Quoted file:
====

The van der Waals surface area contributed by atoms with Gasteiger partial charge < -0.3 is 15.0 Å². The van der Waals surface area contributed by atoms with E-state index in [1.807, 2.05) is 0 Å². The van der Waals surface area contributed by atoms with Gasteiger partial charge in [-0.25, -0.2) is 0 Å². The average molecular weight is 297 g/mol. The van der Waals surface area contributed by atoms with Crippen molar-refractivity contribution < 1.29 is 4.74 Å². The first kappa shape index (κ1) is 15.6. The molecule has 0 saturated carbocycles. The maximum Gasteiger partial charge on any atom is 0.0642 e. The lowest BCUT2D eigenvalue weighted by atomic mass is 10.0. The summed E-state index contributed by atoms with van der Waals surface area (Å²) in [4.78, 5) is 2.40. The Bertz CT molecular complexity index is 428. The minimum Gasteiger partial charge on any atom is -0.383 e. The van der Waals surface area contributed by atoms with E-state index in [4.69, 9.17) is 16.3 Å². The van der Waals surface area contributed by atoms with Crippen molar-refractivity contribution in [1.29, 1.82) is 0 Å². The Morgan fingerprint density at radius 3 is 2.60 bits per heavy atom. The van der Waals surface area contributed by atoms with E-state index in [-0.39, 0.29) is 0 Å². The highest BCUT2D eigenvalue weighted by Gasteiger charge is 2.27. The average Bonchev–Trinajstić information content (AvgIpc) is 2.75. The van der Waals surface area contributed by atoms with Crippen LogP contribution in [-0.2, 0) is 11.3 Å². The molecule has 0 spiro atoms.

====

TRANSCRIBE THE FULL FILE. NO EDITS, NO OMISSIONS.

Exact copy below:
The van der Waals surface area contributed by atoms with Gasteiger partial charge < -0.3 is 15.0 Å². The van der Waals surface area contributed by atoms with E-state index in [1.807, 2.05) is 0 Å². The van der Waals surface area contributed by atoms with Gasteiger partial charge in [-0.25, -0.2) is 0 Å². The average molecular weight is 297 g/mol. The van der Waals surface area contributed by atoms with Crippen molar-refractivity contribution < 1.29 is 4.74 Å². The first kappa shape index (κ1) is 15.6. The molecule has 0 saturated carbocycles. The maximum Gasteiger partial charge on any atom is 0.0642 e. The lowest BCUT2D eigenvalue weighted by atomic mass is 10.0. The summed E-state index contributed by atoms with van der Waals surface area (Å²) in [4.78, 5) is 2.40. The Bertz CT molecular complexity index is 428. The minimum Gasteiger partial charge on any atom is -0.383 e. The van der Waals surface area contributed by atoms with E-state index in [4.69, 9.17) is 16.3 Å². The van der Waals surface area contributed by atoms with Crippen molar-refractivity contribution in [1.29, 1.82) is 0 Å². The Morgan fingerprint density at radius 3 is 2.60 bits per heavy atom. The van der Waals surface area contributed by atoms with E-state index in [-0.39, 0.29) is 0 Å². The highest BCUT2D eigenvalue weighted by Gasteiger charge is 2.27. The average Bonchev–Trinajstić information content (AvgIpc) is 2.75. The van der Waals surface area contributed by atoms with Crippen LogP contribution in [-0.2, 0) is 11.3 Å². The molecule has 0 spiro atoms.